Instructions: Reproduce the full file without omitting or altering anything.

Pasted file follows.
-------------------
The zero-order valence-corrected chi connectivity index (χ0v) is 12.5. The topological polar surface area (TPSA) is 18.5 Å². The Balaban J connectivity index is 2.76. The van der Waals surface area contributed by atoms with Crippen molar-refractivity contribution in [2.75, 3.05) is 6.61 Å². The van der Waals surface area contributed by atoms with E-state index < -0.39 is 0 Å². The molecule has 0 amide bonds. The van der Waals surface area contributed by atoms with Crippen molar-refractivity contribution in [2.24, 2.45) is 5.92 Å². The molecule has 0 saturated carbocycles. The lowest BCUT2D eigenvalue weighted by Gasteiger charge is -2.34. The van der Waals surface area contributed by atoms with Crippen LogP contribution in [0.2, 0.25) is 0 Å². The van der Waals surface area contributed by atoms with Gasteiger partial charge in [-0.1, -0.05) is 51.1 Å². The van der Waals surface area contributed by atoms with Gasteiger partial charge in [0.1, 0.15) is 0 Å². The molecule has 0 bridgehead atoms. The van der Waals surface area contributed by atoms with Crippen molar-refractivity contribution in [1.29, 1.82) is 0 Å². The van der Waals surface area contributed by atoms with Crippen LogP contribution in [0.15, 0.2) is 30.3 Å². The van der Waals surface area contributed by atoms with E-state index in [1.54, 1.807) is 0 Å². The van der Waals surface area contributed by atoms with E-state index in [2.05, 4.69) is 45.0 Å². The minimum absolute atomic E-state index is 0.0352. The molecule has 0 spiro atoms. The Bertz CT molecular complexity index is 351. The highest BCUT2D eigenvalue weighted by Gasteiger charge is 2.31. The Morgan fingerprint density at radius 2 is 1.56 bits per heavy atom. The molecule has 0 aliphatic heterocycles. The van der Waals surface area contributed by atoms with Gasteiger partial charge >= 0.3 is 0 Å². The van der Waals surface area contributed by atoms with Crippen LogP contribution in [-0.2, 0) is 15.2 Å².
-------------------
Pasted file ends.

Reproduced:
The zero-order valence-corrected chi connectivity index (χ0v) is 12.5. The topological polar surface area (TPSA) is 18.5 Å². The Balaban J connectivity index is 2.76. The van der Waals surface area contributed by atoms with Crippen molar-refractivity contribution in [2.75, 3.05) is 6.61 Å². The van der Waals surface area contributed by atoms with E-state index < -0.39 is 0 Å². The molecule has 0 amide bonds. The van der Waals surface area contributed by atoms with Crippen molar-refractivity contribution in [2.24, 2.45) is 5.92 Å². The molecule has 0 saturated carbocycles. The lowest BCUT2D eigenvalue weighted by Gasteiger charge is -2.34. The van der Waals surface area contributed by atoms with Crippen LogP contribution in [0.2, 0.25) is 0 Å². The van der Waals surface area contributed by atoms with Gasteiger partial charge in [-0.1, -0.05) is 51.1 Å². The van der Waals surface area contributed by atoms with Gasteiger partial charge in [0.1, 0.15) is 0 Å². The molecule has 0 bridgehead atoms. The van der Waals surface area contributed by atoms with Crippen molar-refractivity contribution in [1.29, 1.82) is 0 Å². The van der Waals surface area contributed by atoms with Crippen LogP contribution in [0.15, 0.2) is 30.3 Å². The van der Waals surface area contributed by atoms with E-state index in [1.54, 1.807) is 0 Å². The van der Waals surface area contributed by atoms with E-state index in [2.05, 4.69) is 45.0 Å². The minimum absolute atomic E-state index is 0.0352. The molecule has 0 spiro atoms. The Bertz CT molecular complexity index is 351. The highest BCUT2D eigenvalue weighted by Gasteiger charge is 2.31. The Morgan fingerprint density at radius 2 is 1.56 bits per heavy atom. The molecule has 0 aliphatic heterocycles. The van der Waals surface area contributed by atoms with Gasteiger partial charge >= 0.3 is 0 Å². The van der Waals surface area contributed by atoms with Crippen LogP contribution in [-0.2, 0) is 15.2 Å².